In the cur­rent case, it’s not clear how long it will take for the FBI to de­cide if a crime was com­mit­ted, but coun­ter­in­tel­li­gence in­ves­ti­ga­tions are known for be­ing com­pli­cated and time-in­ten­sive — and for fre­quently con­clud­ing with­out charges. Comey would not com­mit to a timetable.

Re­gard­less of the out­come, the in­ves­ti­ga­tion is un­ques­tion­ably an un­wel­come dis­trac­tion for an ad­min­is­tra­tion that has strug­gled to move past ques­tions about ties to Rus­sia. The White House tried anew Mon­day to dis­tance it­self from two for­mer se­nior mem­bers of Trump’s team, Paul Manafort and Michael Flynn, who have been un­der scru­tiny for for­eign con­tacts.

Rep. Devin Nunes, the Cal­i­for­nia Repub­li­can, told Comey that reve­la­tions about the in­ves­ti­ga­tion had placed a “big gray cloud” over peo­ple try­ing to lead the coun­try.

“The faster you can get to the bot­tom of this, it’s go­ing to be bet­ter for all Amer­i­cans,” he said.

The hear­ing quickly di­vided along par­ti­san lines, Democrats press­ing for de­tails on the sta­tus of the FBI’s in­ves­ti­ga­tion while Repub­li­cans fo­cused on news cov­er­age and pos­si­ble im­proper dis­clo­sures of clas­si­fied in­for­ma­tion de­vel­oped through sur­veil­lance.

Comey is the lat­est gov­ern­ment of­fi­cial to re­ject Trump’s claims, made with­out any ev­i­dence, that Obama had wire­tapped Trump Tower, his cam­paign head­quar­ters. Nunes re­jected them ear­lier in the hear­ing.

Comey tes­ti­fied along with Na­tional Se­cu­rity Agency Di­rec­tor Michael Rogers, who also dis­puted al­le­ga­tions that Bri­tish in­tel­li­gence ser­vices could have been in­volved in such wire­tap­ping. The White House last week pointed to a re­port of Bri­tish in­volve­ment in an at­tempt to bol­ster the pres­i­dent’s claim. The move only an­gered an ally.

Trump took to Twit­ter be­fore Mon­day’s hear­ing be­gan, ac­cus­ing Democrats of mak­ing up al­le­ga­tions about his cam­paign as­so­ciates. He said Congress and the FBI should be go­ing af­ter me­dia leaks and maybe even Clin­ton in­stead.

“The real story that Congress, the FBI and oth­ers should be look­ing into is the leak­ing of Clas­si­fied in­for­ma­tion. Must find leaker now!” Trump tweeted early Mon- day as news cov­er­age on the Rus­sia al­le­ga­tions dom­i­nated the morn­ing’s cable news.

The pres­i­dent con­tin­ued to tweet through­out the hear­ing, cre­at­ing a un­usual pub­lic con­ver­sa­tion be­tween the em­bat­tled pres­i­dent and his FBI di­rec­tor.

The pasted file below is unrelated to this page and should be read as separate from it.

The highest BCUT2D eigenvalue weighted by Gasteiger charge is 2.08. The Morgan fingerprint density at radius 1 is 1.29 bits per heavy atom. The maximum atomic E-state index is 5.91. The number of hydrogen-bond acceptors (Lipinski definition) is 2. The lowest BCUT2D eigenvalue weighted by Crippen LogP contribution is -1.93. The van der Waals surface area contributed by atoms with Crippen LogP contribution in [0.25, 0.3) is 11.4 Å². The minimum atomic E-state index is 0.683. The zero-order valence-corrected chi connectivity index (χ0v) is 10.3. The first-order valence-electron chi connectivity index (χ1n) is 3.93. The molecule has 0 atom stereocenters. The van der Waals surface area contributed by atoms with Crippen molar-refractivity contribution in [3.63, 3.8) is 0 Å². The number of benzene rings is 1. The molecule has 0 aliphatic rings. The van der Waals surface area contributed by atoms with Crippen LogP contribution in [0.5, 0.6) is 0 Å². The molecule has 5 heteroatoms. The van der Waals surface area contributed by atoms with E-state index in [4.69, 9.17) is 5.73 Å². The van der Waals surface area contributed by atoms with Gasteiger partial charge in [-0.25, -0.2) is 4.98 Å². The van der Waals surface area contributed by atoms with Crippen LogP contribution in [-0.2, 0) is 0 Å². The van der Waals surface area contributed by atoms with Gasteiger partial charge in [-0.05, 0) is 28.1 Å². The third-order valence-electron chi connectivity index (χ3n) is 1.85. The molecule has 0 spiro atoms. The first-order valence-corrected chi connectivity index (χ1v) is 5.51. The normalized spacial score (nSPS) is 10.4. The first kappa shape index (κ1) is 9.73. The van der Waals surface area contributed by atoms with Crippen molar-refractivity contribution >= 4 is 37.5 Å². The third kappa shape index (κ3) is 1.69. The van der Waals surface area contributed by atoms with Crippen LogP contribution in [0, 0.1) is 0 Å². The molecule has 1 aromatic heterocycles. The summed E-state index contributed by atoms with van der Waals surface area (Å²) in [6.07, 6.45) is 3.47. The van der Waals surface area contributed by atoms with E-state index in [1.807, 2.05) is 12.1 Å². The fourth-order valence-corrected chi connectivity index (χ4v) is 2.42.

Af­ter Trump tweeted that the FBI and NSA had told Congress that Rus­sia did not in­flu­ence the elec­toral process, Comey dis­puted that de­scrip­tion. The FBI has of­fered no opin­ion and has no view and no in­for­ma­tion on the po­ten­tial im­pact on the elec­tion be­cause that’s not some­thing the bureau has looked at, he said.

The pres­i­dent also claimed that Comey had said there was no ev­i­dence of col­lu­sion be­tween his aides and Rus­sia, though Comey said no such thing.

The panel’s rank­ing Demo­crat, Rep. Adam Schiff of Cal­i­for­nia, out­lined a chronol­ogy that he said sug­gested fre­quent and trou­bling con­tacts be­tween Trump as­so­ciates and Rus­sian in­ter­me­di­aries.

“Is it pos­si­ble that all of th­ese events and re­ports are com­pletely un­re­lated and noth­ing more than a en­tirely un­happy co­in­ci­dence?” he asked rhetor­i­cally. “Yes, it is pos­si­ble. But it is also pos­si­ble, maybe more than pos­si­ble, that they are not co­in­ci­den­tal, not dis­con­nected and not un­re­lated.”


FBI Di­rec­tor James Comey (left), joined by Na­tional Se­cu­rity Agency Di­rec­tor Michael Rogers, tes­ti­fies Mon­day on Capi­tol Hill be­fore the House In­tel­li­gence Com­mit­tee, which held a hear­ing on pos­si­ble Rus­sian in­ter­fer­ence in the 2016 pres­i­den­tial elec­tion.


House In­tel­li­gence Com­mit­tee Chair­man Rep. Devin Nunes, R-Calif., flanked by rank­ing mem­ber Rep. Adam Schiff, D-Calif., and Rep. Peter King, R-N.Y. (right), lis­tens to tes­ti­mony Mon­day in the Rus­sian hack­ing probe.